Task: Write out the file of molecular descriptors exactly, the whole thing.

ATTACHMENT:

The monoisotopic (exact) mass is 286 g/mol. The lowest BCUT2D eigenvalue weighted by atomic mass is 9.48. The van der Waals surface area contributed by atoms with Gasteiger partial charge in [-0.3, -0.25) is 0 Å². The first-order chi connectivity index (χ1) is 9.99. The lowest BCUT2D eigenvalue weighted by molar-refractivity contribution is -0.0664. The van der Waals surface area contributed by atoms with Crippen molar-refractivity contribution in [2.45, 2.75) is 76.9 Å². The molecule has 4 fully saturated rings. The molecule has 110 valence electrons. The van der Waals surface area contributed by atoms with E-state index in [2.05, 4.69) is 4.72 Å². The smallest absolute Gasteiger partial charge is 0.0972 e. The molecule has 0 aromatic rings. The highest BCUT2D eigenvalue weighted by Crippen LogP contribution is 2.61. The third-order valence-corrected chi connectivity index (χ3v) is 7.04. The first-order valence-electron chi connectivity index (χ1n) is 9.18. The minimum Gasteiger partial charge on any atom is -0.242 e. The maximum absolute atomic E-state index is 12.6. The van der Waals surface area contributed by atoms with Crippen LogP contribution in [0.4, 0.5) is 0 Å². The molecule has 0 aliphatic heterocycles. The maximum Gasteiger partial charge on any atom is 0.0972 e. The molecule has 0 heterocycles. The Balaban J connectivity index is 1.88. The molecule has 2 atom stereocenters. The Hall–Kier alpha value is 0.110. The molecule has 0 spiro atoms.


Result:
The monoisotopic (exact) mass is 286 g/mol. The lowest BCUT2D eigenvalue weighted by atomic mass is 9.48. The van der Waals surface area contributed by atoms with Gasteiger partial charge in [-0.3, -0.25) is 0 Å². The first-order chi connectivity index (χ1) is 9.99. The lowest BCUT2D eigenvalue weighted by molar-refractivity contribution is -0.0664. The van der Waals surface area contributed by atoms with Crippen molar-refractivity contribution in [2.45, 2.75) is 76.9 Å². The molecule has 4 fully saturated rings. The molecule has 110 valence electrons. The van der Waals surface area contributed by atoms with E-state index in [2.05, 4.69) is 4.72 Å². The smallest absolute Gasteiger partial charge is 0.0972 e. The molecule has 0 aromatic rings. The highest BCUT2D eigenvalue weighted by Crippen LogP contribution is 2.61. The third-order valence-corrected chi connectivity index (χ3v) is 7.04. The first-order valence-electron chi connectivity index (χ1n) is 9.18. The minimum Gasteiger partial charge on any atom is -0.242 e. The maximum absolute atomic E-state index is 12.6. The van der Waals surface area contributed by atoms with Crippen LogP contribution in [0.4, 0.5) is 0 Å². The molecule has 0 aliphatic heterocycles. The maximum Gasteiger partial charge on any atom is 0.0972 e. The molecule has 0 heterocycles. The Balaban J connectivity index is 1.88. The molecule has 2 atom stereocenters. The Hall–Kier alpha value is 0.110. The molecule has 0 spiro atoms.